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An Old LR Colleague, Tucker Carlson, Gets Naughty

4 min read

My old buddy Tucker Carlson is in the news, but is he really in trouble?

The Fox News millionaire and I aren’t truly buddies, but we were friendly when we worked together at the Arkansas Democrat-Gazette in the 1990s.

Carlson’s under fire for saying bad things on tape, denigrating women as “extremely primitive” and dismissing Iraqis as “semiliterate monkeys.” On the radio with a shock jock, he also applauded the sexual stamina of a 13-year-old abuse victim.

Tapes from the “Bubba the Love Sponge Show,” where the pundit was a weekly guest from 2006 to 2011, went global after Media Matters for America spotlighted them online. Carlson said he’d been caught saying “something naughty,” but refused to apologize.

What naughtiness? He belittled unattractive women, used the C-word for Martha Stewart’s daughter, called Arianna Huffington a “pig” and defamed Paris Hilton and Britney Spears as “two of the biggest white whores in America.”

Amid the backlash, he cast himself as victim of liberal outrage and vowed to never give in to the “mob,” suggesting that Americans might soon be hounded for off-color musings at the dinner table.

Dinner comments are a far cry from on-air remarks, of course, but Carlson’s strategy may be working. He’s drawn support from many conservatives who say shock jock talk is, after all, meant to be shocking.

As groups like Women’s March called an ad boycott, Fox owner Rupert Murdoch also sent signals that he hates apologies and supports Carlson’s double-down.

New York Congresswoman Alexandria Ocasio-Cortez seized on that in a tweet:

“Between Tucker Carlson’s defense of sexual assault + calling women ‘extremely primitive,’ or Jeanine Pirro’s bigoted diatribe that hijabi women are ‘antithetical’ to the Constitution, who do you think Fox News will give a promotion to first?”

For the record, Fox did condemn Pirro’s comments, and the network ousted Roger Ailes and Bill O’Reilly for sexual harassment not so long ago. But Carlson’s case is different, said Dylan McLemore, a public relations professor at the University of Central Arkansas.

“What Carlson said is exactly on-brand,” McLemore told Outtakes. “This is the character he created, and he plays the notes. He’s basically a radio shock jock on TV. O’Reilly’s case involved sexual abuse allegations, not crude remarks. That was also in the wake of Roger Ailes, so there were many more moving parts.”

Carlson, who returned to Arkansas to headline the state GOP’s Reagan-Rockefeller fundraiser in 2016, framed the boycott as a liberal bid to blunt free speech and impose political correctness. He had a different take, though, when conservatives boycotted Nike for embracing Colin Kaepernick, and when Sean Hannity fans were blowing up Keurig coffee makers over that company’s withdrawal as a Hannity sponsor.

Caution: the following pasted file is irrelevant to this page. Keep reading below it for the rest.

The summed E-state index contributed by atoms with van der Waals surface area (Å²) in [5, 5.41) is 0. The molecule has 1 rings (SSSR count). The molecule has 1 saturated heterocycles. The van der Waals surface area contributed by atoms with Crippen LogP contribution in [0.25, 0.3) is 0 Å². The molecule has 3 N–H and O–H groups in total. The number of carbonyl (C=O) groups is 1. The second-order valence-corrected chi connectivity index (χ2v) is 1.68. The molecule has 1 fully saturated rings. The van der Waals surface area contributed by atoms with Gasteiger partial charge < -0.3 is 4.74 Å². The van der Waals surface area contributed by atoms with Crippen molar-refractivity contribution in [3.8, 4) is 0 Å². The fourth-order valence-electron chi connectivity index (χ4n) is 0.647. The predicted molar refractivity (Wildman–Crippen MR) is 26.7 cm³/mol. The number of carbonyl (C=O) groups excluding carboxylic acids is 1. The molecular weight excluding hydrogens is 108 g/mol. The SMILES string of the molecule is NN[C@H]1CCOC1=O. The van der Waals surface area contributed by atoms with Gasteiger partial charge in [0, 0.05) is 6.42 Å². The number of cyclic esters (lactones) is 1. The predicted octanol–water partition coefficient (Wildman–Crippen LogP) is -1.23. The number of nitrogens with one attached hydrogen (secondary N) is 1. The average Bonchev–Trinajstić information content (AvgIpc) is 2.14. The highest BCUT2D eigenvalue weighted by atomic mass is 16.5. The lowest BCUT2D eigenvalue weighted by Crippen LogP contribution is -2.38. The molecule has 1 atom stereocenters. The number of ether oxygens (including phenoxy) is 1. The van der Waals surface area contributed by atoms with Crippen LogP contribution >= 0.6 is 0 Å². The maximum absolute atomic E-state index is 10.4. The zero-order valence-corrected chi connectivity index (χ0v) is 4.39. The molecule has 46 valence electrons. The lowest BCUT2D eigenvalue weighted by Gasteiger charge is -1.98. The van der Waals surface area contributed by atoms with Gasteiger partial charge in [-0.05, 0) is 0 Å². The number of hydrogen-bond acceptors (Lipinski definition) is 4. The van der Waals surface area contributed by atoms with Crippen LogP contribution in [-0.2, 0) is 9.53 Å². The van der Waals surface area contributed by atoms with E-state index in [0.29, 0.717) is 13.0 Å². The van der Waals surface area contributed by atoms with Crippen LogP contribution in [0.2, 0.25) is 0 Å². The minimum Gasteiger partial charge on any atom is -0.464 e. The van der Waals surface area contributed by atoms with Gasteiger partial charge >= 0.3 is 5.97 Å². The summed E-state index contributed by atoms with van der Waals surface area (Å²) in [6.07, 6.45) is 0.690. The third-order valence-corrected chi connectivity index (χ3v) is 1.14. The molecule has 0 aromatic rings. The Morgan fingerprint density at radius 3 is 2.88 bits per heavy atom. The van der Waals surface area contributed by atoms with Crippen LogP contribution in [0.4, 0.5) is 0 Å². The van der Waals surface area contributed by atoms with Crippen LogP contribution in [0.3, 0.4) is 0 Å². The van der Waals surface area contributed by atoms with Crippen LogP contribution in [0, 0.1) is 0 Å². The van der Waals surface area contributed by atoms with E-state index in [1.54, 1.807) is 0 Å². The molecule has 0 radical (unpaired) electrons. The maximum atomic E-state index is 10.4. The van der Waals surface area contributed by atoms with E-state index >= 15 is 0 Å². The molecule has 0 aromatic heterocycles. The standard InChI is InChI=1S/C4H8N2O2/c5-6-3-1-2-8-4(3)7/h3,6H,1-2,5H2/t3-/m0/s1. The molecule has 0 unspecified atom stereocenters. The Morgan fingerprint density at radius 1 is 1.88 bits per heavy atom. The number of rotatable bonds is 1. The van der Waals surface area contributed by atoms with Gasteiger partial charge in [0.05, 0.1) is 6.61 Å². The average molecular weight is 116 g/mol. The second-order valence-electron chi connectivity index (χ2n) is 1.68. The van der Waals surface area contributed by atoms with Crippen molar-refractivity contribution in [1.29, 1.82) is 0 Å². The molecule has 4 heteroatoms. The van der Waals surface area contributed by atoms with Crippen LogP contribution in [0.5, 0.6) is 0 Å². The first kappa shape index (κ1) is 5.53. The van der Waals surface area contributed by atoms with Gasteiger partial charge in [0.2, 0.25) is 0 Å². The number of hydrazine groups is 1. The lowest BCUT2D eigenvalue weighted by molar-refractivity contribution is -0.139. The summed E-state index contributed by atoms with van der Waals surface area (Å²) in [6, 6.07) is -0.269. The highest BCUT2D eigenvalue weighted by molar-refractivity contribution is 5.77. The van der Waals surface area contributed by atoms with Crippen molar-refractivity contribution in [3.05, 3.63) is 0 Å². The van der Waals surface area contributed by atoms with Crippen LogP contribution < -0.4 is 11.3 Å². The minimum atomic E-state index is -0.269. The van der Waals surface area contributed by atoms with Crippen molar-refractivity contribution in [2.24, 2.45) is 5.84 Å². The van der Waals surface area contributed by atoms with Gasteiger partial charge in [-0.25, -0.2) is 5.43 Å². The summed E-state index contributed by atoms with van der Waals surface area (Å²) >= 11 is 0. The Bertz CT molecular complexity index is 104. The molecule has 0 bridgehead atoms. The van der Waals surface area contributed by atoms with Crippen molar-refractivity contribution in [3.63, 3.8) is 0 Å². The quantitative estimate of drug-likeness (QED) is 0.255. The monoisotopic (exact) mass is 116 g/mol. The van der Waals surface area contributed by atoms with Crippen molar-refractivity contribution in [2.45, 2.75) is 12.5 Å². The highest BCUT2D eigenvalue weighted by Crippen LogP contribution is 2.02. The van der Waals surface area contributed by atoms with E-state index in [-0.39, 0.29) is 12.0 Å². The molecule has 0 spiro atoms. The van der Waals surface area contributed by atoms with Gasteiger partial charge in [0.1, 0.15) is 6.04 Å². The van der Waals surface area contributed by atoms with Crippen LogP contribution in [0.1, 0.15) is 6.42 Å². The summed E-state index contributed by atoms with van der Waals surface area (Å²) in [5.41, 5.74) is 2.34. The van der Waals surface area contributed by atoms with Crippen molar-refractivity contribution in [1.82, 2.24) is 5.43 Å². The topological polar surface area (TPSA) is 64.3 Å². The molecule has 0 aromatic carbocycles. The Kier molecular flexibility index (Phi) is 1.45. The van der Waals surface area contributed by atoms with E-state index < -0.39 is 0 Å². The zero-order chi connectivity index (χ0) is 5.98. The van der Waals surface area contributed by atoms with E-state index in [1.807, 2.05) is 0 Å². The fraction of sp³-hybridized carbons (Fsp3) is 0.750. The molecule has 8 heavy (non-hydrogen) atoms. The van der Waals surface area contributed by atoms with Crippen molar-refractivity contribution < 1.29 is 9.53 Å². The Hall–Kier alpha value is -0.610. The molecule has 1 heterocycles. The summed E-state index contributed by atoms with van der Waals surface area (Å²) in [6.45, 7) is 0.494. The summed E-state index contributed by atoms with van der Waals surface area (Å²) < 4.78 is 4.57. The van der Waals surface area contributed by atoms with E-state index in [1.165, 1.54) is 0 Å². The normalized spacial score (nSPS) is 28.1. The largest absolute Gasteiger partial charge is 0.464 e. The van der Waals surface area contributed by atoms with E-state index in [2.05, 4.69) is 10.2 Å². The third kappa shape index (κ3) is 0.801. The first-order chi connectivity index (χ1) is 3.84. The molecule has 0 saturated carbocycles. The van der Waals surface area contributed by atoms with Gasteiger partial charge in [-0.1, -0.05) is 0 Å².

Damage control in PR usually requires owning up to bad behavior and apologizing promptly. But Fox News is an exception. “The feeling is they don’t have to do the traditional apology thing, and for what he’s trying to do, Carlson’s response was calculated, and it seems to be working,” McLemore said.

Instead of mea culpas, Carlson invited detractors to debate him on his show.

“He said I’m not going to kowtow; you have to join my circus,” McLemore said. “An apology would have angered Carlson’s audience, and the people calling for an apology are not going to be watching Fox in any case.”

At one point in the “Love Sponge” interviews, “Bubba” and his co-host speculate about possible lesbian explorations in the dorms of Carlson’s daughter’s boarding school. This was Carlson’s astounding response: “If it weren’t my daughter I would love that scenario.”

That’s shockingly similar to Donald Trump’s reaction to Howard Stern in 2004 when he agreed with Stern’s description of Trump’s daughter, Ivanka, as “a piece of ass.” “Yeah,” Trump replied, yet he paid no clear political price for that, or for his “grab ’em” remarks caught on the “Access Hollywood” tape from 2005. Carlson can’t claim “locker room talk.” He knew he was speaking on the air.

So what’s the lesson? Amy Barnes, the former TV news anchor now teaching PR at the University of Arkansas at Little Rock, said she pushes the Public Relations Society of America’s Code of Ethics as her go-to guide.

“Yes, it demands honesty, fairness, free flow of information, transparency, etc.,” she said. “Yes, some very prominent people very openly violate those values. … But they are the exceptions, not the rule. Eventually, even those exceptions feel the heat. Finally, most politics ain’t PR — not the same ethically driven PR that legitimate professionals practice.”

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